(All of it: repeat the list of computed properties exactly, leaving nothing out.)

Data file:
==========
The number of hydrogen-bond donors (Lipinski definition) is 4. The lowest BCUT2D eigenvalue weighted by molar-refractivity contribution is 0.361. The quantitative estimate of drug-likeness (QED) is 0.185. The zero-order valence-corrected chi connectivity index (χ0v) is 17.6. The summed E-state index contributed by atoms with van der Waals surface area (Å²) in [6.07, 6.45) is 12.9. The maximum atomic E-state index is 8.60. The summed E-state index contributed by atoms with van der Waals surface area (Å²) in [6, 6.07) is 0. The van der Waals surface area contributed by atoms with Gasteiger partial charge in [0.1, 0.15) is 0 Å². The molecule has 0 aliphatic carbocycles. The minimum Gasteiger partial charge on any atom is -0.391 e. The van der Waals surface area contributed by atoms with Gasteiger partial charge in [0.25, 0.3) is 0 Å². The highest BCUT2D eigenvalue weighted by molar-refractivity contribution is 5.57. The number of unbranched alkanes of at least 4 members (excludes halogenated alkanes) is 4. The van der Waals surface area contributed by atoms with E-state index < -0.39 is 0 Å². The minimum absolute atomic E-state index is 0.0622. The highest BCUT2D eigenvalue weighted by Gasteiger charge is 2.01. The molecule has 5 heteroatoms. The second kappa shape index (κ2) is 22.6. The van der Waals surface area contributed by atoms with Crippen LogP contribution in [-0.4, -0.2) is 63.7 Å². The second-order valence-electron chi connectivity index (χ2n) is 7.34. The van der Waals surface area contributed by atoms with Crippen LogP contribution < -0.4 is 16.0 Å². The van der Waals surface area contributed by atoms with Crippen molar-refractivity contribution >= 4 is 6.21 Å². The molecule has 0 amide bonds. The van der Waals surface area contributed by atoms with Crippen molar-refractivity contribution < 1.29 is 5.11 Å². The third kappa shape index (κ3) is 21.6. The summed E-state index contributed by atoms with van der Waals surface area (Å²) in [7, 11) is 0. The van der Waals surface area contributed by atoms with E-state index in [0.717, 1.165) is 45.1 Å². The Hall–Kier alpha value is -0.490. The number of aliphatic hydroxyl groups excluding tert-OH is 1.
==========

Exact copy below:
The number of hydrogen-bond donors (Lipinski definition) is 4. The lowest BCUT2D eigenvalue weighted by molar-refractivity contribution is 0.361. The quantitative estimate of drug-likeness (QED) is 0.185. The zero-order valence-corrected chi connectivity index (χ0v) is 17.6. The summed E-state index contributed by atoms with van der Waals surface area (Å²) in [6.07, 6.45) is 12.9. The maximum atomic E-state index is 8.60. The summed E-state index contributed by atoms with van der Waals surface area (Å²) in [6, 6.07) is 0. The van der Waals surface area contributed by atoms with Gasteiger partial charge in [0.1, 0.15) is 0 Å². The molecule has 0 aliphatic carbocycles. The minimum Gasteiger partial charge on any atom is -0.391 e. The van der Waals surface area contributed by atoms with Gasteiger partial charge in [0.25, 0.3) is 0 Å². The highest BCUT2D eigenvalue weighted by molar-refractivity contribution is 5.57. The number of unbranched alkanes of at least 4 members (excludes halogenated alkanes) is 4. The van der Waals surface area contributed by atoms with E-state index < -0.39 is 0 Å². The minimum absolute atomic E-state index is 0.0622. The highest BCUT2D eigenvalue weighted by Gasteiger charge is 2.01. The molecule has 5 heteroatoms. The second kappa shape index (κ2) is 22.6. The van der Waals surface area contributed by atoms with Crippen LogP contribution in [-0.4, -0.2) is 63.7 Å². The second-order valence-electron chi connectivity index (χ2n) is 7.34. The van der Waals surface area contributed by atoms with Crippen LogP contribution < -0.4 is 16.0 Å². The van der Waals surface area contributed by atoms with Crippen molar-refractivity contribution >= 4 is 6.21 Å². The molecule has 0 amide bonds. The van der Waals surface area contributed by atoms with Crippen molar-refractivity contribution < 1.29 is 5.11 Å². The third kappa shape index (κ3) is 21.6. The summed E-state index contributed by atoms with van der Waals surface area (Å²) in [7, 11) is 0. The van der Waals surface area contributed by atoms with E-state index in [0.717, 1.165) is 45.1 Å². The Hall–Kier alpha value is -0.490. The number of aliphatic hydroxyl groups excluding tert-OH is 1.